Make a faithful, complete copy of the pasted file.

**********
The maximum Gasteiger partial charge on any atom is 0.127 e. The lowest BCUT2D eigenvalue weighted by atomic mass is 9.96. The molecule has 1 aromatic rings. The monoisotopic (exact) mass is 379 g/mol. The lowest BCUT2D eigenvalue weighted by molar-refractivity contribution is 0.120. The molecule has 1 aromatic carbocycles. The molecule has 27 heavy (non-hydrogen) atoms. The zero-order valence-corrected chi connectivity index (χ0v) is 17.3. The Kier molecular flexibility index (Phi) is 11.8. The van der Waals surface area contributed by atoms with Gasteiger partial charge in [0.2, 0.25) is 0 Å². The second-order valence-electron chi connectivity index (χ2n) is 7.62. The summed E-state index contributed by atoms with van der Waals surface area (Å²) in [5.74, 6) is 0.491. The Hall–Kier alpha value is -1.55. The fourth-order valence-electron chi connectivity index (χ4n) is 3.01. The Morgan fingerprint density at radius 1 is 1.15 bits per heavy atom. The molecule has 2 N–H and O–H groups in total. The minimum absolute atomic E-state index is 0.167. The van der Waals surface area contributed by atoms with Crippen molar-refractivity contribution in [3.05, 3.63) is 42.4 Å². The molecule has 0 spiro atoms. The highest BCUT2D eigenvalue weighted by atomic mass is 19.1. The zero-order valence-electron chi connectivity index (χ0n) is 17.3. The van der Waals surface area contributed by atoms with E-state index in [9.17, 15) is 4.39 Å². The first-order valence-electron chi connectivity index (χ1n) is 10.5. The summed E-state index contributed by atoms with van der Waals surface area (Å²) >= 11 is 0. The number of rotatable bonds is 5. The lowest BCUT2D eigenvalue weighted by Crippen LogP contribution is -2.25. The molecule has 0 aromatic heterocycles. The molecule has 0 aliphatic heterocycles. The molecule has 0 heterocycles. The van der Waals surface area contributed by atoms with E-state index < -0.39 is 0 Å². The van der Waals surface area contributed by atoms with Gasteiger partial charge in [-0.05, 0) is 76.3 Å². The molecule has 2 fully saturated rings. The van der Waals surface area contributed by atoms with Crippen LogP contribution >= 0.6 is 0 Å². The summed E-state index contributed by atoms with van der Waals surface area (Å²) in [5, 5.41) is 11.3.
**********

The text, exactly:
The maximum Gasteiger partial charge on any atom is 0.127 e. The lowest BCUT2D eigenvalue weighted by atomic mass is 9.96. The molecule has 1 aromatic rings. The monoisotopic (exact) mass is 379 g/mol. The lowest BCUT2D eigenvalue weighted by molar-refractivity contribution is 0.120. The molecule has 1 aromatic carbocycles. The molecule has 27 heavy (non-hydrogen) atoms. The zero-order valence-corrected chi connectivity index (χ0v) is 17.3. The Kier molecular flexibility index (Phi) is 11.8. The van der Waals surface area contributed by atoms with Gasteiger partial charge in [0.2, 0.25) is 0 Å². The second-order valence-electron chi connectivity index (χ2n) is 7.62. The summed E-state index contributed by atoms with van der Waals surface area (Å²) in [5.74, 6) is 0.491. The Hall–Kier alpha value is -1.55. The fourth-order valence-electron chi connectivity index (χ4n) is 3.01. The Morgan fingerprint density at radius 1 is 1.15 bits per heavy atom. The molecule has 2 N–H and O–H groups in total. The minimum absolute atomic E-state index is 0.167. The van der Waals surface area contributed by atoms with Crippen molar-refractivity contribution in [3.05, 3.63) is 42.4 Å². The molecule has 0 spiro atoms. The highest BCUT2D eigenvalue weighted by atomic mass is 19.1. The zero-order valence-electron chi connectivity index (χ0n) is 17.3. The van der Waals surface area contributed by atoms with E-state index in [9.17, 15) is 4.39 Å². The first-order valence-electron chi connectivity index (χ1n) is 10.5. The summed E-state index contributed by atoms with van der Waals surface area (Å²) >= 11 is 0. The number of rotatable bonds is 5. The lowest BCUT2D eigenvalue weighted by Crippen LogP contribution is -2.25. The molecule has 0 aromatic heterocycles. The molecule has 0 aliphatic heterocycles. The molecule has 0 heterocycles. The van der Waals surface area contributed by atoms with E-state index < -0.39 is 0 Å². The van der Waals surface area contributed by atoms with Gasteiger partial charge in [-0.05, 0) is 76.3 Å². The molecule has 2 fully saturated rings. The van der Waals surface area contributed by atoms with Crippen LogP contribution >= 0.6 is 0 Å². The summed E-state index contributed by atoms with van der Waals surface area (Å²) in [5, 5.41) is 11.3.